Doherty: With the Laudato Si Challenge, why did the Vatican decide that they wanted to put their weight behind it?
Turkson: No we didn’t decide it – I’ll tell you how it happened. We planned an impact investment seminar here. I felt that communities in my four areas needed an alternative source of financing for projects at home, over and above donations and grants. Learning about the financial instrument of impact investing I thought – this could be developed and studied to see how it can help local communities – or in my case, parishes outside of here – so that they don’t depend on missionary support and all of that –
Doherty: Which could dry up and be unsustainable.
Turkson: Right, that’s the thought. So we did that with [Catholic Relief Services], we’ve done two with CRS and a third one is in the planning. Then a group in Holland wanted to join but unfortunately it was over-subscribed. So we decided to hold its own impact investment seminar. We wanted to put together resources and people who can propose solutions to the challenges Pope Francis talks about in the encyclical. That’s how the Laudato Si’ Challenge was born.
Doherty: What do you see as the future of it? Do you see the Vatican itself putting capital into it? Do you see it scaling? Do you see more companies?
Turkson: The Laudato Si’ Challenge is developed, but I’ll be frank with you, there’s still much more ahead of it to overcome. The objective of the Laudato Si’ Challenge is to deal with the challenges at the level of the poor but also at the top. What we celebrate tonight is a group of entrepreneurs that we put through an accelerator and who came out as incredible companies. The idea is not simply to create entrepreneurs – but to create entrepreneurs who are able to deal with the challenges which inspired this in the first place. One entrepreneur created a filter that you can put on any source of water and drink clean, disinfected water. This must reach down to communities who need that water all the time.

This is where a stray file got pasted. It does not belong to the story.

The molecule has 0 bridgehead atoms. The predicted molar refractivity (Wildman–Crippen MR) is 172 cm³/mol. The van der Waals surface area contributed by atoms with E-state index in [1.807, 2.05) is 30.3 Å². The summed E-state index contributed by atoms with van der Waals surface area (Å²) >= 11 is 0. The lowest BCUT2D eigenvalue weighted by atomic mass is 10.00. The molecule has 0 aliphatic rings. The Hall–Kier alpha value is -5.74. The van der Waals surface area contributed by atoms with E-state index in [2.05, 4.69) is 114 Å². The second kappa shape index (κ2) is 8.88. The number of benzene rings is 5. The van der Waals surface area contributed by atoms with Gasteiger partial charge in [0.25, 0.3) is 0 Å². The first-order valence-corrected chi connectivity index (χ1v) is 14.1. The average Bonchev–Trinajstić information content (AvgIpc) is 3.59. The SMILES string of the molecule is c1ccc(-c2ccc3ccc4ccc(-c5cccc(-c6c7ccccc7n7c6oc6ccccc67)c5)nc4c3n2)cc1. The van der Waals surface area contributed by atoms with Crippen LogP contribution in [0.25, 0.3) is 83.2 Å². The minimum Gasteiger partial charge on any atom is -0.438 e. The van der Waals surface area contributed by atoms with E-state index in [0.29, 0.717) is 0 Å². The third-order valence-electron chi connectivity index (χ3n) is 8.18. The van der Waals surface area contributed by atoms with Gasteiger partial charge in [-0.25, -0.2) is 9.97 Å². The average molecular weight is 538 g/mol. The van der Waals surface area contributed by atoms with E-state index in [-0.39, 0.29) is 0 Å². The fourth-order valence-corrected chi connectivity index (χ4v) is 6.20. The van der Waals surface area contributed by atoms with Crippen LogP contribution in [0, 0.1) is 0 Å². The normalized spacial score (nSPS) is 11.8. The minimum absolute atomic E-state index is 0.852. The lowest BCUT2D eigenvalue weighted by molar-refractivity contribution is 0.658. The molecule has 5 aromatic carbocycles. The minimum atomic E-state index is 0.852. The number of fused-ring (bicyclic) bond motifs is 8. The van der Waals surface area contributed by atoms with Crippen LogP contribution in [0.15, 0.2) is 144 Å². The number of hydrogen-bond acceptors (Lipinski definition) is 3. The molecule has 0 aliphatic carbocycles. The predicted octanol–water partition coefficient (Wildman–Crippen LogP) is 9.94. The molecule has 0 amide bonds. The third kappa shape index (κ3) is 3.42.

The Pope sent me to Davos – the World Economic Forum – in 2014. Going to Davos, the Pope appreciates what business people can do and commends them for that. Indeed, he calls business a noble vocation. By calling it a noble vocation, he addresses the challenge, that those who have already distinguished themselves have to find a way of also helping those down there deal with the challenges and problems they face. At the end of the day, that’s what we need to do.
Doherty: What I love about this is it takes the values that are so deep here at the Vatican and the power that comes from that – and combines them with the agility, risk tolerance, innovation, and capital of the private sector. Do you see a partnership like this continuing?
Turkson: Yes. We come at this from a level which is basically the same thing. The former Pope Benedict XVI wrote an encyclical on faith and reason – inviting a dialogue between faith and reason, between science sometimes and religion. It means that faith comes with its inspiration and virtue and merit, and science has its technology and everything else. And the two can come together to respond to the wellbeing of humanity.
Doherty: We’re whole beings – we’re not just one part or the other.
Turkson: That’s it – yes! This is an instance of that. According to Pope Benedict XVI – faith exposes the blind side of science. And science challenges faith to be concrete. So that’s it. It’s a very heralded dialogue challenged to be concrete, and showing that that’s what makes humanity.
Doherty: Thank you for being an inspiring part of humanity.
Turkson: Thank you, thank you.